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One Result of Going on the Pill: Losing Your Libido

This Mother's Day, the birth control pill turns fifty. Never far from debate, the pill has spent the past five decades being hailed as a women's liberator, scorned as a moral malady, and tweaked in an ongoing effort to reduce this medication's numerous side effects. But in all that tweaking one issue has never been at the forefront, namely an attempt to reduce the effect that the pill has on a user's libido.

Partly, that's because until recently, the fact that this was even a problem was only known anecdotally. However, a German study, just published in the May issue of the Journal of Sexual Medicine, can finally confirm this very real part of a lot of women's pill experiences. After looking at over 1,000 sexually active women, the researchers concluded that those using hormonal contraception were, indeed, less likely to be interested in having sex.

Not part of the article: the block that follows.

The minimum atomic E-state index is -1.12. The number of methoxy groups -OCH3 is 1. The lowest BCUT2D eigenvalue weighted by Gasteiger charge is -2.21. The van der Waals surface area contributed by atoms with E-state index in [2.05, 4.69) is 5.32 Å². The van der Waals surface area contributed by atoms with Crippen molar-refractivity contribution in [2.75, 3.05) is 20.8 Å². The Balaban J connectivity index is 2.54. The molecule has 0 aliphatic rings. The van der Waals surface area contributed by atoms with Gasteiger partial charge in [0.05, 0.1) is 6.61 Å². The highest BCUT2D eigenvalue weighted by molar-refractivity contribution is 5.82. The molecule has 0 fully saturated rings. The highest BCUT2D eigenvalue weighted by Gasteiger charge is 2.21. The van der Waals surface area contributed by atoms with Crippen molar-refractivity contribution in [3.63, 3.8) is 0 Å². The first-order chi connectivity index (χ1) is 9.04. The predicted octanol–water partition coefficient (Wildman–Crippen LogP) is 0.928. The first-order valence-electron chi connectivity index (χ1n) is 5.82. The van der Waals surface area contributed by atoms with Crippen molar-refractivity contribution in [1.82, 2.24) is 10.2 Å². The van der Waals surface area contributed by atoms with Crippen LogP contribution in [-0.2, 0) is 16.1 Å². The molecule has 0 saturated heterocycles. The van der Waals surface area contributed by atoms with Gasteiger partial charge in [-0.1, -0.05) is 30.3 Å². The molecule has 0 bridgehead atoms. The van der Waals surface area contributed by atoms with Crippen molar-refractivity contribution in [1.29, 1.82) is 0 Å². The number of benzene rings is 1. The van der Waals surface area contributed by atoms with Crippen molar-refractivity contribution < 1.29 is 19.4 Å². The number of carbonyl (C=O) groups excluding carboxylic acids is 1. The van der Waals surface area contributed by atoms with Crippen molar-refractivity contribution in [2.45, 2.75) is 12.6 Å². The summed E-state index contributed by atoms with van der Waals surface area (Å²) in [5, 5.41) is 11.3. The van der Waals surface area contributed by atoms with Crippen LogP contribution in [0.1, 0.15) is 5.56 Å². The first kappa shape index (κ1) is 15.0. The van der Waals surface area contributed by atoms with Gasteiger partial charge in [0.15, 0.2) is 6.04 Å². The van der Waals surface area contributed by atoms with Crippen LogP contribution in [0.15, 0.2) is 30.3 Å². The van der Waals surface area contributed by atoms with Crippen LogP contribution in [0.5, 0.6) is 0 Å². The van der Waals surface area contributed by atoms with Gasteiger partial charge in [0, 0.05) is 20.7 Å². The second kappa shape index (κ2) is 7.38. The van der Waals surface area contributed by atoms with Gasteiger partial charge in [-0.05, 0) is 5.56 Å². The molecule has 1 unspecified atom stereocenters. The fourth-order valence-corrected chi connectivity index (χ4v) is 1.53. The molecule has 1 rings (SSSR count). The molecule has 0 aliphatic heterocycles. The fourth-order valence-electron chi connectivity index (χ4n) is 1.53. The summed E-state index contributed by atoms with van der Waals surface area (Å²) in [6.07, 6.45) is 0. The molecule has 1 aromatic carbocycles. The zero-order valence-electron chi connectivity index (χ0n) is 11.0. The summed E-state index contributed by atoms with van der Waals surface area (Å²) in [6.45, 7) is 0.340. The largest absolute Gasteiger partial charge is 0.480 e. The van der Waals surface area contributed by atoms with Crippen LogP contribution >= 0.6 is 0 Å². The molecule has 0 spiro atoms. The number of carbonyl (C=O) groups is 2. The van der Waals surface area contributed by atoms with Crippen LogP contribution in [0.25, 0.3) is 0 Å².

Now that this information is "officially" out there, I have a feeling that someone will begin to tinker with existing hormones in the hopes of creating a pill (or patch, or ring, or gel, or spray) that doesn't make women see the bedroom as only a place to get a good night's rest. And while that's all fine and good, it's not really enough.

Currently, women who can't use hormones are limited to barriers (like condoms and diaphragms) and IUDs for their birth control, neither of which is wildly popular. What we really need is a better non-hormonal option. Unfortunately, what we will probably get is simply more of the same; slightly tweaked hormones wrapped in a shiny new package and marketed as having less of a libidinal effect.

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